members of the Trade Union. For this purpose, the  Registrar  may  call  for
such further particulars as he  may  deem  necessary  and  may  examine  any
officer of the Union.”


      The above said rule was not fully complied with by  the  Registrar  of
Trade Unions and the appellant has not submitted any approval granted  by  a
general body meeting or by majority of the Trade Union  for  the  withdrawal
or cancellation of the registration of the Trade Union. The act of fraud  or
mistake cannot be attributed  to  the  Trade  Union  since  the  information
provided by the Trade Union for  registering  itself  is  not  by  fraud  or
mistake as mandated under Section 10 of the Act.

17. With respect to the provisions of Sections 4, 5, and  6  of  the  Act  &
Rules, which provide for furnishing the details in  the  application  to  be
submitted for registration of the Trade Union. The above said provisions  of
the sections clearly state that they must be complied with for the applying-
Union to be entitled for registration. However,  it  is  essential  to  note
that the 1st proviso of Section 4; clause (aa), (b) and  (c)  of  Section  5
and clause (ee) & (hh) of Section 6 were inserted to the  Act  only  by  the
Amendment Act of 31 of 2001, w.e.f. 09.01.2002, whereas the Trade Union  was
registered in the year 1986 when part of the above said provisions were  not
present. Therefore, in the present case on hand, although it  was  necessary
for the Trade Union to comply with and provide  all  the  necessary  details
under  the  above  said  provisions  that  were  relevant  at  the  time  of
registration,  the  Registrar  either  by  mistake  or  due   to   incorrect
assessment or non-application of mind  may  have  issued  a  Certificate  of
Registration to the Trade Union. This  official  act  by  the  Registrar  of
Trade Unions cannot be nullified by him under Section 10  of  the  Act,  but
can only be rectified by the appellate authority or writ  court  as  rightly
opined by the High Court in the impugned judgment.

18. In our considered view, the High Court has correctly held that the  word
“any” in the application form  and  the  Rules  of  the  Trade  Union  under
Section 6 of the Act can be considered as “all”. The High Court has  rightly
held that the word “any” could mean that the object the Trade Union  was  to
operate in all types of  industries  in  Pune  District.  The  necessity  of
specifying or disclosing the nature  of  industry/industries  in  which  the
Trade Union intends to operate and functions came only when  the  Section  2
of the amendment Act of 31 of 2001 (w.e.f. 9.1.2002)  was  inserted  in  the
Trade Unions Act, 1926, whereas the Trade Union was registered in  the  year
1986. The requirement of workmen engaged in  an  establishment  or  industry
with which it is connected to be members of the Trade Union came only  after
Section 4 was amended and the provisos were  incorporated  which  came  into
force w.e.f. 09.01.2002, which is much after the registration of  the  Trade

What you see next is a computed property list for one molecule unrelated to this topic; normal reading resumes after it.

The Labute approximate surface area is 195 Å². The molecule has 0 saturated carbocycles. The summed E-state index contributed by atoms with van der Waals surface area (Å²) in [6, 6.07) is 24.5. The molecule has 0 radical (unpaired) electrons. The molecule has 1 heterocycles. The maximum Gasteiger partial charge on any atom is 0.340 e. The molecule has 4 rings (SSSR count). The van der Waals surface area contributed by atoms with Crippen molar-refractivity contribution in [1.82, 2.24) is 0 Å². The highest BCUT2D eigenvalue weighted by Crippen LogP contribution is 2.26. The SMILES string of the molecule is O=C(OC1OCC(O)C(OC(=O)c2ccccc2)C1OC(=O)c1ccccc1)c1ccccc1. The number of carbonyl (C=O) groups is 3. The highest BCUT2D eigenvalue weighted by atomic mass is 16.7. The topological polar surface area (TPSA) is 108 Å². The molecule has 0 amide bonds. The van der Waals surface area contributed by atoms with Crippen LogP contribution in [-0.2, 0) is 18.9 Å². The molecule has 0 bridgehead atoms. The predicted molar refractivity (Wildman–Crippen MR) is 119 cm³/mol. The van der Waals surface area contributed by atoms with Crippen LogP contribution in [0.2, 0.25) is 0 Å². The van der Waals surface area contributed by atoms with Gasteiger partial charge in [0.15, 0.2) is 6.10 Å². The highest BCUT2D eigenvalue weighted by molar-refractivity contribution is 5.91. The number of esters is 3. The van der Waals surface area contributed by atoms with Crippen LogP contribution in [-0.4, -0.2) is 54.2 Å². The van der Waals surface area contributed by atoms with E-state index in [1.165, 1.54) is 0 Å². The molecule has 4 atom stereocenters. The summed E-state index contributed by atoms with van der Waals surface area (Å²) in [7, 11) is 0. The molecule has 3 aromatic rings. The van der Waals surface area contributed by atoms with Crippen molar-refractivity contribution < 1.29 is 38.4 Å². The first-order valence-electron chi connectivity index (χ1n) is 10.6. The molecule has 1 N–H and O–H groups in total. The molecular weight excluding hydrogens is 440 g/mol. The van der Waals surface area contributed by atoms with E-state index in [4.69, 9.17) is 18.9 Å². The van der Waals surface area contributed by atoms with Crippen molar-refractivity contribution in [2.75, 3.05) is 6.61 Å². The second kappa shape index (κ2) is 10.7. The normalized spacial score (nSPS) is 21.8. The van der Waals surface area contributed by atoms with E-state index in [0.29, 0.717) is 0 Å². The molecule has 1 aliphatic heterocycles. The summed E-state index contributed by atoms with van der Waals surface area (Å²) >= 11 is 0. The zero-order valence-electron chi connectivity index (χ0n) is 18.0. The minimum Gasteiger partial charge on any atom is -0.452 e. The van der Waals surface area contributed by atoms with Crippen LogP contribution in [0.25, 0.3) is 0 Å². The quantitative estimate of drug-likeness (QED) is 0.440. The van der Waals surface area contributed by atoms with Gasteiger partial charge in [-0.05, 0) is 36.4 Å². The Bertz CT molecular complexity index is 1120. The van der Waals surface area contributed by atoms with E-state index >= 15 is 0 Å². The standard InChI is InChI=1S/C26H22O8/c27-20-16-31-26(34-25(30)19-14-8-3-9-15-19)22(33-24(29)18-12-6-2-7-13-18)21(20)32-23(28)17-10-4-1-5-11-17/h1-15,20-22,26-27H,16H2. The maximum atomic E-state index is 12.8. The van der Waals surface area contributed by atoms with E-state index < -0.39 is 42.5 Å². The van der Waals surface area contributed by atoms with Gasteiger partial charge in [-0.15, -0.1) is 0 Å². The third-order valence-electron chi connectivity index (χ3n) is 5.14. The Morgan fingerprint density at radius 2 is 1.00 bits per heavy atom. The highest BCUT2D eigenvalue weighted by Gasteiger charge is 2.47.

Union. The first part of the proviso mandated that a Trade Union  must  have
at least ten percent or one  hundred  workmen  engaged  or  employed  in  an
establishment or industry who are members of such Trade Union  on  the  date
of making the application for registration. The second part of  the  proviso
mandated  that  a  Trade  Union  on  the  date  of  making  application  for
registration must have not less than seven persons as its  members  who  are
engaged or employed in the  establishment  or  industry  with  which  it  is
connected. This requirement was not needed at the time  of  registration  of
the Trade Union as the above said  amendment  to  the  Act  came  after  the
registration of the same. From the facts and circumstances of  the  case  on
hand, the Trade Union has neither suppressed nor  supplied  any  information
by fraud or mistake in order to  obtain  the  Certificate  of  Registration.
Therefore, discrepancy in providing  details  in  the  prescribed  Form  ‘A’
being a product of the above Amendment Act cannot invalidate  or  is  not  a
valid ground to cancel the Certificate of Registration of  the  Trade  Union
and the decision of this  Court  in  the  case  of  Forbes  Forbes  Campbell
(supra) as relied on by the learned senior counsel for the appellant is  not
relevant in the case on hand.

19. In the light of the above discussion and reasons assigned by us, we  are
of the considered  view  that  the  High  Court  has  rightly  affirmed  the
decision of the Industrial Court, wherein  it  has  rightly  set  aside  the
cancellation of Certificate of Registration of the Trade Union holding  that
it is not legal or valid. We find no valid or cogent  reasons  to  interfere
with the same in  exercise  of  this  Court’s  Appellate  Jurisdiction.  The
appeal is dismissed. No costs.


……………………………………………………………J.                 [V. GOPALA GOWDA]

……………………………………………………………J.[C. NAGAPPAN]

New Delhi,                                  November 18, 2014
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[1]    1995 I CLR 677
[2]    2007 1 CLR 810
[3]    (1979) 1 SCC 14
[4]     1974 LAB I.C. 695
[5]    2001 91 L.L.N. 599

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|REPORTABLE   |